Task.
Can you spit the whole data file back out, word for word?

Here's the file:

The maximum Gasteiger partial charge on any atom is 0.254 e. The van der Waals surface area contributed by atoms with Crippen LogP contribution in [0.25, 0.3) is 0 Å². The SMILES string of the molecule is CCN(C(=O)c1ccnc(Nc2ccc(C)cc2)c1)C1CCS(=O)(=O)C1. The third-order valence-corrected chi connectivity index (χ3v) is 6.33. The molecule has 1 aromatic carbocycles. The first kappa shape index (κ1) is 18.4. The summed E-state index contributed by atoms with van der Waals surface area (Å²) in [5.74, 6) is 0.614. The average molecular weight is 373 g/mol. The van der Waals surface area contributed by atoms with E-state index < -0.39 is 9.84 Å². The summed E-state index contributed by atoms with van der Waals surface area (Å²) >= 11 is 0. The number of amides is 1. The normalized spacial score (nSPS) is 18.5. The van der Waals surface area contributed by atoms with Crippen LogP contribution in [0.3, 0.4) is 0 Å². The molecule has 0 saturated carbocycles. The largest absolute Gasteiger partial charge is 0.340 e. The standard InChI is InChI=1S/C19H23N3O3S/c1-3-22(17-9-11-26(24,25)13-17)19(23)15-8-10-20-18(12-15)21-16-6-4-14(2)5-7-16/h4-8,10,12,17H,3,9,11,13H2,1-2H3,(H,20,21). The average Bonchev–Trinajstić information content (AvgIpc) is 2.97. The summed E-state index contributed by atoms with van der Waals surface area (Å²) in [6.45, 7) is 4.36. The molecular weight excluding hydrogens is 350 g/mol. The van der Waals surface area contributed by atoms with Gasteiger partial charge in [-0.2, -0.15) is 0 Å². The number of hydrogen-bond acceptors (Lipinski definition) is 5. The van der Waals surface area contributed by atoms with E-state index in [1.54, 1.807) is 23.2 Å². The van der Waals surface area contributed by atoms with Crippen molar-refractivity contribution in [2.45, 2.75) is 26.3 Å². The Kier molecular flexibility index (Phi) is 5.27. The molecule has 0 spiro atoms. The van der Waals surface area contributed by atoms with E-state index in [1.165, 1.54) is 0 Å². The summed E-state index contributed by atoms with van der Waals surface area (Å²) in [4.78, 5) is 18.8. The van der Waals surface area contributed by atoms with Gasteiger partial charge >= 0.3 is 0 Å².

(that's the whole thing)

The maximum Gasteiger partial charge on any atom is 0.254 e. The van der Waals surface area contributed by atoms with Crippen LogP contribution in [0.25, 0.3) is 0 Å². The SMILES string of the molecule is CCN(C(=O)c1ccnc(Nc2ccc(C)cc2)c1)C1CCS(=O)(=O)C1. The third-order valence-corrected chi connectivity index (χ3v) is 6.33. The molecule has 1 aromatic carbocycles. The first kappa shape index (κ1) is 18.4. The summed E-state index contributed by atoms with van der Waals surface area (Å²) in [5.74, 6) is 0.614. The average molecular weight is 373 g/mol. The van der Waals surface area contributed by atoms with E-state index < -0.39 is 9.84 Å². The summed E-state index contributed by atoms with van der Waals surface area (Å²) >= 11 is 0. The number of amides is 1. The normalized spacial score (nSPS) is 18.5. The van der Waals surface area contributed by atoms with Crippen LogP contribution in [0.3, 0.4) is 0 Å². The molecule has 0 saturated carbocycles. The largest absolute Gasteiger partial charge is 0.340 e. The standard InChI is InChI=1S/C19H23N3O3S/c1-3-22(17-9-11-26(24,25)13-17)19(23)15-8-10-20-18(12-15)21-16-6-4-14(2)5-7-16/h4-8,10,12,17H,3,9,11,13H2,1-2H3,(H,20,21). The average Bonchev–Trinajstić information content (AvgIpc) is 2.97. The summed E-state index contributed by atoms with van der Waals surface area (Å²) in [6.45, 7) is 4.36. The molecular weight excluding hydrogens is 350 g/mol. The van der Waals surface area contributed by atoms with Gasteiger partial charge in [-0.2, -0.15) is 0 Å². The number of hydrogen-bond acceptors (Lipinski definition) is 5. The van der Waals surface area contributed by atoms with E-state index in [1.54, 1.807) is 23.2 Å². The van der Waals surface area contributed by atoms with Crippen molar-refractivity contribution in [2.45, 2.75) is 26.3 Å². The Kier molecular flexibility index (Phi) is 5.27. The molecule has 0 spiro atoms. The van der Waals surface area contributed by atoms with E-state index in [1.165, 1.54) is 0 Å². The summed E-state index contributed by atoms with van der Waals surface area (Å²) in [4.78, 5) is 18.8. The van der Waals surface area contributed by atoms with Gasteiger partial charge >= 0.3 is 0 Å².